Even Jeroen Paul Thesseling’s potentially best-in-the-business fretless bass wizardry (previously their greatest feature and secret weapon) is sublimated into gaseous and spectral music, punctuated by suns of shredding insanity and planets of rock-solid mosh rifts that probably make up less than 10% of the record.

Those celestial bodies—with the occasional satellite James Hetfield ‘ooh!’—tend to cluster toward the beginning and end of the record. I’m guessing listeners who gut albums to create playlists will be extremely fond of “Vortex Omnivium,” the only obvious single. Those people are missing the point: This is a set it and forget it affair.

Omnivium is a cohesive work musically, artistically, and also commercially: The album reveals a cohesive brand which began on Cosmogenesis. That album was expansion and the follow-up is crystallization. Other bands have been doing space-death for longer, but Obscura embrace it the most, embody it the best, and with Omnivium stake their claim at being the forefront of spacey technical psychedelic extreme metal.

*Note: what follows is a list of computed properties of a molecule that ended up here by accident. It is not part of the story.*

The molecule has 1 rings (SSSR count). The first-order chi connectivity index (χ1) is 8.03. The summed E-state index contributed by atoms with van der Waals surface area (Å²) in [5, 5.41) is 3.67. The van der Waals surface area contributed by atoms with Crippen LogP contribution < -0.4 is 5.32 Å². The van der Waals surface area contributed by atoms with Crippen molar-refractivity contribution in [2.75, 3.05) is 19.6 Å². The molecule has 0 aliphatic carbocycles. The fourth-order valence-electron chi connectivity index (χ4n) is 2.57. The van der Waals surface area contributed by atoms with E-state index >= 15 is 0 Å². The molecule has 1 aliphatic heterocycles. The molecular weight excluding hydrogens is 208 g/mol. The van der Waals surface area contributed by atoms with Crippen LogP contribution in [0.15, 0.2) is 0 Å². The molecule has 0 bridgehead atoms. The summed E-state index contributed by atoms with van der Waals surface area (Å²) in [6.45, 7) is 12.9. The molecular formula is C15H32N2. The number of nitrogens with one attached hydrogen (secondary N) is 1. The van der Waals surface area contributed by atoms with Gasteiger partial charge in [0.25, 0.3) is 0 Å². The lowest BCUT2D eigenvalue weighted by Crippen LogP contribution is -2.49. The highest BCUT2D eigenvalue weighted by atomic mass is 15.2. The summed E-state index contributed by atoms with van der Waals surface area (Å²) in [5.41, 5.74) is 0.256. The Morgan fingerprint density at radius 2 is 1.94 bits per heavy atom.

EDITOR’S NOTE: Here’s a track to give you a taste of what Omnivium has to offer:

[audio:https://www.nocleansinging.com/wp-content/uploads/2011/04/02-Vortex-Omnivium.mp3|titles=Obscura – Vortex Omnivium]

  10 Responses to “OBSCURA’S “OMNIVIUM”: A CRITIQUE”

  1. This was really well written Islander. I think I get them now. I ordinarily skip over most tech-death because i generally don’t dig the weedily-weedily sound too much, but this was appreciably different, at least after reading your description. Another really nice touch is that they can achieve a very heavy sound without absurdly down-tuned guitars (nothing against lower tunings though, just saying it can be a crutch). I am not sure what tuning they are using, but it’s nice to know that they they don’t rely on lower frequencies to create artificial heaviness.

    As an aside – Entombed has always been death’n’roll to me, though I can certainly see the barbiturate reference.